KL: What classes at Montana State University, if any, were especially helpful for what you do?

SR: Editing, obviously. Writing, believe it or not. That educated me on plot points, act transitions, and more importantly the telling of a story. And documentary film. Our school just got one of the first Avid editing machines out there (v5) and I was the first person to use it to edit a documentary, which also happened to be my senior thesis. But I will have to say that writing had the most impact. The telling of the story is the most important detail.

KL: What's the most important thing you've learned about being an editor?

SR: Let go. Let go of your cut. In other words, don't take any changes personally. Here is this nice scene that you just worked all day on. You poured your heart into it trying to make it hit in all the right places. Then the director or producer come along and don't like it. They want to shorten it, or change the pacing. Or lose a line that you feel make the scene. Let it go, it is their film. By all means, express your concerns and feelings, but if they insist, give in. Cave. It is ultimately their project. I still tend to get attached to cuts. It's tough.

KL: Describe some of your work experiences. What do you do on a typical work day?

SR: Depends on the status of the cut. Early on we get a script and perform what are called "radio edits" or first assemblies. This involves recording all the temp voice over (narration) and assembling it along with the interview clips in order. Then we go thru and organize it in the way in which tells the story. Cut stuff that doesn't work, move sections to other parts of the cut to make the story flow better. Then we add the b-roll. That is, all the footage that visually matches what is being said. Later on we add and mix audio and do "style passes." That is to say, adding graphics and funky effects to make the cut flashy and stand out. But only after we get the narrative story nailed down. Then we get notes and re-writes. Then the professional does the VO (Voice over) and we have to replace out temp with it, and adjust the cut to fit.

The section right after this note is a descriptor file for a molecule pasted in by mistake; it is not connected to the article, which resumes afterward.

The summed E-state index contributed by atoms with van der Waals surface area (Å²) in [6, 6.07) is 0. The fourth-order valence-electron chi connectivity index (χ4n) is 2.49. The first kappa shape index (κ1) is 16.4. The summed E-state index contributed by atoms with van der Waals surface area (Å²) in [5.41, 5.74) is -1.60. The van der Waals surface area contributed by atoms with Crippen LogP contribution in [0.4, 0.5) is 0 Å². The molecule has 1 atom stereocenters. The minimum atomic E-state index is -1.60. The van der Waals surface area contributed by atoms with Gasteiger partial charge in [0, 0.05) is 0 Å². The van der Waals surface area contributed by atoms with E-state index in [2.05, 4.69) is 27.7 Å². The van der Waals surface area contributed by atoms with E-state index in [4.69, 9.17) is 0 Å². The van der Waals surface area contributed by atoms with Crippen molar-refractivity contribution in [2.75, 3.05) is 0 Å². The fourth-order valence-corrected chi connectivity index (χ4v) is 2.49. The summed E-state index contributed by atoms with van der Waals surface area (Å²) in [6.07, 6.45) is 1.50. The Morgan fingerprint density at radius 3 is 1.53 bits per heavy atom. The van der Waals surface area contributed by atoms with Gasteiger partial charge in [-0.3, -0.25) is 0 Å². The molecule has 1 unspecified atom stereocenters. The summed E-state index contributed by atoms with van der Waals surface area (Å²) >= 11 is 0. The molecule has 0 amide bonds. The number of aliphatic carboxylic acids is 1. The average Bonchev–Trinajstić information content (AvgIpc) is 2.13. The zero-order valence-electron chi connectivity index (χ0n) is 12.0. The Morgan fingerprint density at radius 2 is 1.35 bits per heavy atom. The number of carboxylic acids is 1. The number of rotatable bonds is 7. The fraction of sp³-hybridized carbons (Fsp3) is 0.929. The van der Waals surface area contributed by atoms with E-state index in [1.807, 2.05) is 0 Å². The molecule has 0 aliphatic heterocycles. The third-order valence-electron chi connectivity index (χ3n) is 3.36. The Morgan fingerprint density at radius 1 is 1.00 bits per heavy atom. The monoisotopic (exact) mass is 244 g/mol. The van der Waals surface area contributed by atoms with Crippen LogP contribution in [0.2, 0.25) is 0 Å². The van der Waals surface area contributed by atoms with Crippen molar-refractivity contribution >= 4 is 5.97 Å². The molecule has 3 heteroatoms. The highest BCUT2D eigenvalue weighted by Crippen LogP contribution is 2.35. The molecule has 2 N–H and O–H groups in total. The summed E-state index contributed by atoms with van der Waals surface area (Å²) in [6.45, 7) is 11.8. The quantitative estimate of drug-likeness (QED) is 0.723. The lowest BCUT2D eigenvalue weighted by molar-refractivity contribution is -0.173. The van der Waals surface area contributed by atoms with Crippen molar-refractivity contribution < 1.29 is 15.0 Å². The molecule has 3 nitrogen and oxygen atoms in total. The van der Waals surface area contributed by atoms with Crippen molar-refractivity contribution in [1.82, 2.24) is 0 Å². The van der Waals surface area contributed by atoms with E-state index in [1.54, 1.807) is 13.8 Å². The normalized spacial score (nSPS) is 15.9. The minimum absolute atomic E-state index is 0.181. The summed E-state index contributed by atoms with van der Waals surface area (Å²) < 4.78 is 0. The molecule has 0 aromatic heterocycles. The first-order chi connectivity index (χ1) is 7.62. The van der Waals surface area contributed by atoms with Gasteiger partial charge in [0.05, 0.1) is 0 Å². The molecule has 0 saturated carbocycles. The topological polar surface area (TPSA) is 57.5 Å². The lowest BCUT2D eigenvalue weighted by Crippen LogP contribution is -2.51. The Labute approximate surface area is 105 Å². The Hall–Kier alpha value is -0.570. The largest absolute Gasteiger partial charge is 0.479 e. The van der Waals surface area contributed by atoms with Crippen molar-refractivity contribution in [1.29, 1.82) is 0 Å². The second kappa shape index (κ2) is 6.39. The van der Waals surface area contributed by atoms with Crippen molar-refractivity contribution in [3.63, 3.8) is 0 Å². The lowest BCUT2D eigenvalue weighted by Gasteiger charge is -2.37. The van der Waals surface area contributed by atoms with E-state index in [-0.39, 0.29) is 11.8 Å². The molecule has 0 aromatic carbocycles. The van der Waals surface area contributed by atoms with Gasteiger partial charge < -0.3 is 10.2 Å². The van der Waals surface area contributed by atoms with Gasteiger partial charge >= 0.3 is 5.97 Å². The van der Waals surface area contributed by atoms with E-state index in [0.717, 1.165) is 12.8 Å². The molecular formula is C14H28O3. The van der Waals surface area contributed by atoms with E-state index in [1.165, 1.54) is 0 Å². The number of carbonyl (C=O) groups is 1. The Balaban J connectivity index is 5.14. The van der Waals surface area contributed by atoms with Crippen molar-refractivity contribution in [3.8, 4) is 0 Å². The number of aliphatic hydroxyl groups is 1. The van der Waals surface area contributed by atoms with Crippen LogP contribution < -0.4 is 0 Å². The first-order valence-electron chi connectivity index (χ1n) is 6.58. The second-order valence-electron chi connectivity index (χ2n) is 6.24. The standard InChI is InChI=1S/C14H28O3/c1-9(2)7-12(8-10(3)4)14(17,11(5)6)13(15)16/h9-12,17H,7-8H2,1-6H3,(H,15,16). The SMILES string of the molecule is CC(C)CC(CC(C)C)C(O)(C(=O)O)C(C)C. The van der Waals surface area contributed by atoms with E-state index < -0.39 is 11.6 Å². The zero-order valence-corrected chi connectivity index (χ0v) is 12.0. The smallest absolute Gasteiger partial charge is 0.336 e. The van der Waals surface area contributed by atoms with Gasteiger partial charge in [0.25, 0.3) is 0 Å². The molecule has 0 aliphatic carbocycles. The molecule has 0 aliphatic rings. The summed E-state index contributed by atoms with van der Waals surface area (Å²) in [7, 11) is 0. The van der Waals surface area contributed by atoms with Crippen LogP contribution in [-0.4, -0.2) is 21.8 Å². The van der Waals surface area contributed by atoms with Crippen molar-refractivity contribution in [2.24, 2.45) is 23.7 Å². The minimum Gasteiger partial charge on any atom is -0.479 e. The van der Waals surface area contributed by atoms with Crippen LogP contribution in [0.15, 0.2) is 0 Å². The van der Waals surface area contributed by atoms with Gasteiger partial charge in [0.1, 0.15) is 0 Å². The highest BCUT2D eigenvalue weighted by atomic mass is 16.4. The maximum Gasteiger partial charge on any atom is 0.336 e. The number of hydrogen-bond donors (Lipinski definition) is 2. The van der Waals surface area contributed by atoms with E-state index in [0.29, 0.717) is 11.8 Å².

KL: How does the apprenticeship and union card process work in terms of becoming a full-fledged editor?

SR: It gets your foot in the door, but just barely. It gets you in the union, which affords you the ability to work on Motion Picture and Editors Guild union shows. That gets you health insurance (very good coverage) and a free movie every other week. And access to several editing stations so that you can practice and keep up with the current technology. That is about it. They don't assist you in getting work other than putting your name on a list of people available for work, which companies might refer to if they are desperate. The only calls I got from that list were people looking for audio assistants, which I was not. They don't introduce you to editors or any of the people who can actually get you work. When I first became a member I asked them how I could find work. Their suggestion was that I sneak onto movie lots and try to get into production edit bays. That might have worked in the 50's, but if you do that now, you get arrested. Being a member of the union means that you have a minimum wage scale and get health insurance. To me, that is the only good that they do.

KL: What's the most fun editing job you've had?

SR: Editing video footage and doing motion graphics for David Mamet's new feature Spartan. Not only because of the chance to work with David Mamet, but also because it was a very challenging project and required some innovative, on the spot problem solving.